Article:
Weekend events showcase Native American culture

Tyrese Jensen competes in last year’s hoop dance competition.

Tyrese Jensen competes in last year’s hoop dance competition.

If you're searching for a truly memorable and enjoyable schedule of events to fill the Labor Day weekend, look no further and place your mark on the Native American Art Show and Dances to be held Saturday through Monday, Sept. 1-3.

The Peshlakai family, which organizes the events, is inviting competitors and guests from far and wide to a cultural celebration featuring a hand drum contest, hoop dance contest, fry bread contest and Cowboys and Indians Musician Day. In addition to these central presentations, the artwork of silversmiths, jewelers, leatherworkers, beaders, musicians and more will be presented and available for purchase.

"We're sharing our culture with the people through song and dance," Diné elder James Peshlakai explained.

The celebrations will begin at sunup, Saturday, when artists and vendors fill the open lot on the east side of Highway 64 just south of the McDonald's in Tusayan. The unique works of art will be presented at 24 individual booths.

Following the registration of competitors, the hand drum contest will begin. Categories for men and women of appropriate ages will be designed according to registrants.

Peshlakai explained that a similar competition was held Memorial Day weekend during which competitors from Utah, Colorado, New Mexico, Arizona and beyond presented a wide variety of both traditional and contemporary songs.

"We had a 12-year-old Ute from Ignacio, Colo. who worked English words into his Ute song," Peshlakai said. "The grand prize-winner was from Cortez, Colo. This was an older gentleman who won.... Judging is based on originality and how he composed the song."

Peshlakai expects up to 20 participants this Saturday with the event open to individuals, duets, trios and quartets. Participants in each of the weekend's competitions will be served earth oven roast beef meals prepared by the Peshlakai family, as well as free vending space to sell their music.

Winners will also receive cash prizes.

On Sunday, the hoop dance competition will be featured including categories for tiny tots, juniors (ages 6-12), teens (13-18), adults (19-55), and seniors (over 55). Peshlakai remembered the well-attended competitions held during Labor Day weekend 2006.

"Last year was outstanding and the grand prize-winner came from Canada with his family," he said.

Winners will receive cash prizes as well as silver overlay trophy buckles.

"Businesses in the area donated so we could provide these. We've been greatly supported by local business, because it's a local attraction," Peshlakai said.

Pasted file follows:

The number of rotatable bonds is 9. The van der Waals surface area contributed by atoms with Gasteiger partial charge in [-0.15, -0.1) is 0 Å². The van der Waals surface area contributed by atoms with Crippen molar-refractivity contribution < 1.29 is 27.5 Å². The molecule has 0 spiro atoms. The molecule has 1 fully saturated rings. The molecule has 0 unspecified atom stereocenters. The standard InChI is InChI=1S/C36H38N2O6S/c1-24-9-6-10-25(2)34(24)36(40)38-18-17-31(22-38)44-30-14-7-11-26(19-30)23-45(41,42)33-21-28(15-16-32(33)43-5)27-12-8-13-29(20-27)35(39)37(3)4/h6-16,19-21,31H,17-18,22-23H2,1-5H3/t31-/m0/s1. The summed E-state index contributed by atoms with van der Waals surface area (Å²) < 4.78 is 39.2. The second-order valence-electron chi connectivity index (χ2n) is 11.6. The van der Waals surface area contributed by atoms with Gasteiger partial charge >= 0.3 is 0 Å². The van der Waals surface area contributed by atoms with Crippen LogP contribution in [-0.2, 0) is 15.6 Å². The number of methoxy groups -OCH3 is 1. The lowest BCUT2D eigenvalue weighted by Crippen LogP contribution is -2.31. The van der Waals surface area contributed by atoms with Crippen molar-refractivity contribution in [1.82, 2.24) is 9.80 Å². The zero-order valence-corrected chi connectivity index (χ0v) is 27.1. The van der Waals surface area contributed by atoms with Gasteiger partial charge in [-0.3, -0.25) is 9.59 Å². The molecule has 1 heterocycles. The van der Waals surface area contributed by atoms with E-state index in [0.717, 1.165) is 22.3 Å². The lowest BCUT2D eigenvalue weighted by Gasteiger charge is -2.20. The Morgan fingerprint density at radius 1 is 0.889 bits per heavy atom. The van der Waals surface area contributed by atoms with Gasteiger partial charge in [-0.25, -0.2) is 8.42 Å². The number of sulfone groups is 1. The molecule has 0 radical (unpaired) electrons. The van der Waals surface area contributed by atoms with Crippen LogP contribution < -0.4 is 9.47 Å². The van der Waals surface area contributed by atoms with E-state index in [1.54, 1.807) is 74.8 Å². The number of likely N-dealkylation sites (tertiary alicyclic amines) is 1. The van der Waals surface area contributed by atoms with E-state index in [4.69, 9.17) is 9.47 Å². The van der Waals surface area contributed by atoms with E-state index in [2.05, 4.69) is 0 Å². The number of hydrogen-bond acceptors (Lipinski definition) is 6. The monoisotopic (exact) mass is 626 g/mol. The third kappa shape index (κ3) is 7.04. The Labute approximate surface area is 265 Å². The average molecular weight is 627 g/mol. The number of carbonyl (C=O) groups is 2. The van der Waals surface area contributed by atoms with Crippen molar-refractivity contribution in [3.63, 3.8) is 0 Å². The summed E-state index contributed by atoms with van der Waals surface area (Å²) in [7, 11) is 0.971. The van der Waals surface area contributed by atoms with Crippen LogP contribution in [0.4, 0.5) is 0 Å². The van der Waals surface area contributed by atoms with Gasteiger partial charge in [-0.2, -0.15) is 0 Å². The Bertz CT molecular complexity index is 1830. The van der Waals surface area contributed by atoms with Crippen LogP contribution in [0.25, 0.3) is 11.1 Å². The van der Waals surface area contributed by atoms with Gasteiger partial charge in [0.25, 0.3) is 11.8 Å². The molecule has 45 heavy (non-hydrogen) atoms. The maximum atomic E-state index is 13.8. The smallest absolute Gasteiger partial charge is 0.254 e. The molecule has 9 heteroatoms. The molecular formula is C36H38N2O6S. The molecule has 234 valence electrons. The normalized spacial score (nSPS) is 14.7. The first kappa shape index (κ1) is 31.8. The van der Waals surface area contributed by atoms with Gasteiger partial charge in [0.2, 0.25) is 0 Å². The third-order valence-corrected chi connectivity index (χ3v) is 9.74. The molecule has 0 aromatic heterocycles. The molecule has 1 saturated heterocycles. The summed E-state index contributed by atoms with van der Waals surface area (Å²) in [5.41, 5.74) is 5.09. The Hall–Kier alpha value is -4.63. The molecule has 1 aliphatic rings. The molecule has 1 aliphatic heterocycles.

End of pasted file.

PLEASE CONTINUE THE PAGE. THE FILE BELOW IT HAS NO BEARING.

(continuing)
On Monday, a curious twist of events will occur when nationally known musician Clarence Clearwater hosts the Cowboys and Indians Musician Day and the Peshlakai family hosts the bi-annual fry bread contest.

"We'll have a Wild West gunfight, and I'm not gonna fight fair this year," Peshlakai jeered.

All fry bread chefs must supply their own secret ingredients and preparation materials including bowls and outdoor ovens.

Peshlakai said all competitors are welcome to participate in each and every event.

Through the weekend, festival supporters will be honored including the Thurston family-owners of the property where the weekend market occurs, and Arizona Postmaster Michelle Hart, who will be recognized as the guest of honor.

Hart's recognition will honor the U.S. Postal Service's establishment of a cancellation stamp in memory of the Peshlakai's son, Sonny. Sonny was one of the most outstanding hoop dancers in northern Arizona and brought the art and tradition to people throughout the world.

He was integral in building the success of the Native American Art Show and Dances in Tusayan and was the reason for establishing the Peshlakai Cultural Foundation. This body is composed exclusively of Native board members, which is now active in maintaining traditional cultures of the Southwest.

"This foundation wasn't just in Sonny's memory, but to look at what he did and what was important to him," said Jamescita Peshlakai, Sonny's sister.

For more information about the events call (928) 856-0717 or (928) 606-4998; or visit www.peshlakai.org.


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